Hi-tech surveillance needs safeguards
Facial recognition technology is the new frontier when it comes to tracking criminals and troublemakers. But such technology also greatly enhances the abilities of authorities to monitor and control citizens
When it comes to hi-tech surveillance, facial recognition combined with artificial intelligence is the new frontier. While some tech giants such as Microsoft have warned against its potential abuses, China is already going full steam ahead. The technology promises enhanced security for law enforcement and convenience for consumers, but it also greatly multiplies the abilities of state organs to monitor and control their citizens. That is no doubt one reason why authorities on the mainland are so enamoured of the technology.
Microsoft, a major developer of facial recognition technology, has expressed concerns that it has gone too far and that privacy could easily be infringed upon. It has joined other critical voices to ask the US Congress to look into restricting development of the technology and regulating its use. But as far as China is concerned, the genie is well and truly out of the bottle. Its booming tech sector is only too happy to cooperate with state authorities. There are an estimated 200 million surveillance cameras on the mainland, roughly four times as many as in the US. Advanced security cameras scan for the most wanted at train stations. Digital billboards display the faces and identities of jaywalkers and other traffic offenders. And in another crackdown on parallel traders, facial recognition has been installed at the Shenzhen Bay and Lo Wu border checkpoints to help monitor and process travellers between Hong Kong and the mainland.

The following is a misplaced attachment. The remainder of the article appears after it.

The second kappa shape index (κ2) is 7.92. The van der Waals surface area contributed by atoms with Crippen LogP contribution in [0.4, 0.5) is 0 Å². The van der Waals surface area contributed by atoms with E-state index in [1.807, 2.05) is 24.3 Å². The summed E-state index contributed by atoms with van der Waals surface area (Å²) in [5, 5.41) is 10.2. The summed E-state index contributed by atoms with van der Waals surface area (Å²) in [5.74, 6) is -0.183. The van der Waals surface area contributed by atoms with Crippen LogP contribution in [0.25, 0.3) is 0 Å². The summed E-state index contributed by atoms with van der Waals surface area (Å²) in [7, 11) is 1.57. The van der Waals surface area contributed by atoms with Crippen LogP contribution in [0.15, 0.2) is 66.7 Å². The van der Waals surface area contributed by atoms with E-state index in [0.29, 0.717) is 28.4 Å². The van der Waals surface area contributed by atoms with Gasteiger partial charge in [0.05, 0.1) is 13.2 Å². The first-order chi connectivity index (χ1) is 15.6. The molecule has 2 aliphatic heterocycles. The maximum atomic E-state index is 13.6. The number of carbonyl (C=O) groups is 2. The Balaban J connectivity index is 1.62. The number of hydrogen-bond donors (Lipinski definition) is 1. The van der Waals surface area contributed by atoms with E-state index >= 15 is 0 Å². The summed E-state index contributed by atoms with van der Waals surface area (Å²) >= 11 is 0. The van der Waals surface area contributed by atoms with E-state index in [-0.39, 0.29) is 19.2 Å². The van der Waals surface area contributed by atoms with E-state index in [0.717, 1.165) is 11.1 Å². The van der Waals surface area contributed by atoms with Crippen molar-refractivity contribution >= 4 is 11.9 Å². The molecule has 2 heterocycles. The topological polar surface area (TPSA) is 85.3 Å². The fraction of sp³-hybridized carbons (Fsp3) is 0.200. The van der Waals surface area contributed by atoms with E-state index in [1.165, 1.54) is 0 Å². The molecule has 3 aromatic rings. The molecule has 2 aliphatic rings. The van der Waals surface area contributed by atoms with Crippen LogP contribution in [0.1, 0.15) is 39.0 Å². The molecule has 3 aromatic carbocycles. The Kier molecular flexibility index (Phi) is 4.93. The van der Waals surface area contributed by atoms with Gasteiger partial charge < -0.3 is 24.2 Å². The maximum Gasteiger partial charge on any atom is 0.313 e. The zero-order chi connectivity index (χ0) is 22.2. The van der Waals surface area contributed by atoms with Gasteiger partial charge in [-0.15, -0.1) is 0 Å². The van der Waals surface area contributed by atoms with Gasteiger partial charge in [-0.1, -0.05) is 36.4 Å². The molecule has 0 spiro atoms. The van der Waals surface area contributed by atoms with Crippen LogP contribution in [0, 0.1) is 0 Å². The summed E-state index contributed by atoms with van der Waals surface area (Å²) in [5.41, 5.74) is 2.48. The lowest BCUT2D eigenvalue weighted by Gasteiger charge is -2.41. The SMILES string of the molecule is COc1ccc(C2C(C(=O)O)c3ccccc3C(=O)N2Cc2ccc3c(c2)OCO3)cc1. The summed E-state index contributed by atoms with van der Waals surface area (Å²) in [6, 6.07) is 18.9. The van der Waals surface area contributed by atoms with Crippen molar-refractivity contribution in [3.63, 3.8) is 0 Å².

Officials like to advertise the sophistication of the technology. But it is almost certain that it is somewhat exaggerated, at least for now. A widely circulated video clip shows a screen keeping close track of the movements of people walking in different directions. In reality, most such devices still require the person in question to stay still for several seconds before the tracking and facial recognition can lock in.
Many such facial processing still requires humans rather than AI programming. But perhaps this does not matter so much. It’s already inspiring fear among criminals and troublemakers that they are being tracked. That’s already a deterrent. The technology will mature quickly, and there is no doubt that it offers all kinds of benefits, including cracking down on crimes. However, authorities should provide safeguards to avoid abuse.